The Honorable Jasper Cureton served as an Associate Judge of the South Carolina Court of Appeals, having been elected the first African-American appellate judge in South Carolina since reconstruction. Born to a poor farm family in Oconee County, South Carolina, he is the son of the late Jasper and Corrine Cureton. A graduate of Blue Ridge High School, South Carolina State College, and The University of South Carolina, Cureton was the first African-American to graduate from the University of South Carolina’s Law School since reconstruction, and the first African-American Master-In-Equity in South Carolina since reconstruction.
As a youth, Cureton never dreamed that he would make legal history. Cureton worked his way through South Carolina State College delivering milk. After graduation from South Carolina State, Cureton had intended to attend Tuskegee Institute’s Veterinary Medicine School, but that dream was unfulfilled for the lack of funds and he ended up in New York City as a Social Investigator for the City’s Department of Welfare. It was in that position that Cureton realized for the first time the dismal world in which so many lived. While in that position, his military deferment was terminated and he was called to active duty. After serving two years in the Army and obtaining the rank of first lieutenant, Cureton returned home, taught school for a year, and then entered law school.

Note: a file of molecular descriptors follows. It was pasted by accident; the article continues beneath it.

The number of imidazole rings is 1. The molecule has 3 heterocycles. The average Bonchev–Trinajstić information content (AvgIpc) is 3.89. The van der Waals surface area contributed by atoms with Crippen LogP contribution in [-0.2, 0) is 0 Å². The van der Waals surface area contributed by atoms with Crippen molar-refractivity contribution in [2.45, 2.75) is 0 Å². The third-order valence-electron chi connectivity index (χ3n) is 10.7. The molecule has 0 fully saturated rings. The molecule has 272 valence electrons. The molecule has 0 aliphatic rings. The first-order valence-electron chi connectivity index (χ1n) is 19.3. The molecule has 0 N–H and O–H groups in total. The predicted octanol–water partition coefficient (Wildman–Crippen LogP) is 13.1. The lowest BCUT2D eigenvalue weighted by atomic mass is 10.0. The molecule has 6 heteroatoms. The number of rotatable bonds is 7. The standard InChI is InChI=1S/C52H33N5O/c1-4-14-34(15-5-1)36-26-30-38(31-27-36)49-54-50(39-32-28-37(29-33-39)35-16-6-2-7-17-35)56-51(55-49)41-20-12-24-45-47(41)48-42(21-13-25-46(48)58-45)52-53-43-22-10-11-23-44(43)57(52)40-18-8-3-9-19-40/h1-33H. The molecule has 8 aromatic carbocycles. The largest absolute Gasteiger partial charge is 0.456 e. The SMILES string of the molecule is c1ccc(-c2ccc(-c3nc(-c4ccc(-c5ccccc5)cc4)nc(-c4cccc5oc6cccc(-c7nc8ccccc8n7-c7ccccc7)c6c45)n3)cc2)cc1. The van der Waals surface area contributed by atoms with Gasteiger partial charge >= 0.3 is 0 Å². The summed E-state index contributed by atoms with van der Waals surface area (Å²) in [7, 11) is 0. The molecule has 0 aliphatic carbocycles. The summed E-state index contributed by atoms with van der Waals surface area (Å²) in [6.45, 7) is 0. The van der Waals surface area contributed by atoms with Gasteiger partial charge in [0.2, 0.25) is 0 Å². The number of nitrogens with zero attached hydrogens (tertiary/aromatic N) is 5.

After graduation from law school, Cureton worked for a year with the Richland County Legal Aid Service Agency, and then entered private practice. In 1976, upon the advice of the South Carolina Senate, Cureton was appointed Master-In-Equity for Richland County. He later became a family court judge and, in 1983, was elected a member of the newly formed South Carolina Court of Appeals.
Because of a religious and a poor upbringing, Cureton has always been keenly aware of the needs of those less fortunate in our communities. Such awareness has motivated him to give his time generously as a volunteer. He has served in leadership positions in many Midlands organizations including United Way of the Midlands, the Boy Scouts of America, Big Brothers of Columbia, The Family Service Center, The Nurturing Center, March of Dimes, Legal Services Corporation, Columbia Area Mental Health Center, and the Columbia Community Relations Council. He is a member of Zion Baptist Church and has served as chairman of its Trustee Board for many years. He has received numerous awards and recognitions including listing in the 1972 edition of Outstanding Young Men of America, Presidential Certificate of Appreciation for his work in the Selective Service System, Legion of Merit from United States Army, Presidential Citation from the National Association for Equal Opportunities in Higher Education, and induction into the South Carolina State University ROTC hall of Fame. Cureton is married to the former Jean Burkins and has two children. Upon his retirement after 27 years on the bench, Cureton’s only hope is that he leaves a legacy of competence, diligence, and fairness in his dispensation of justice, and that his community activities helped to lift the burden of the less fortunate.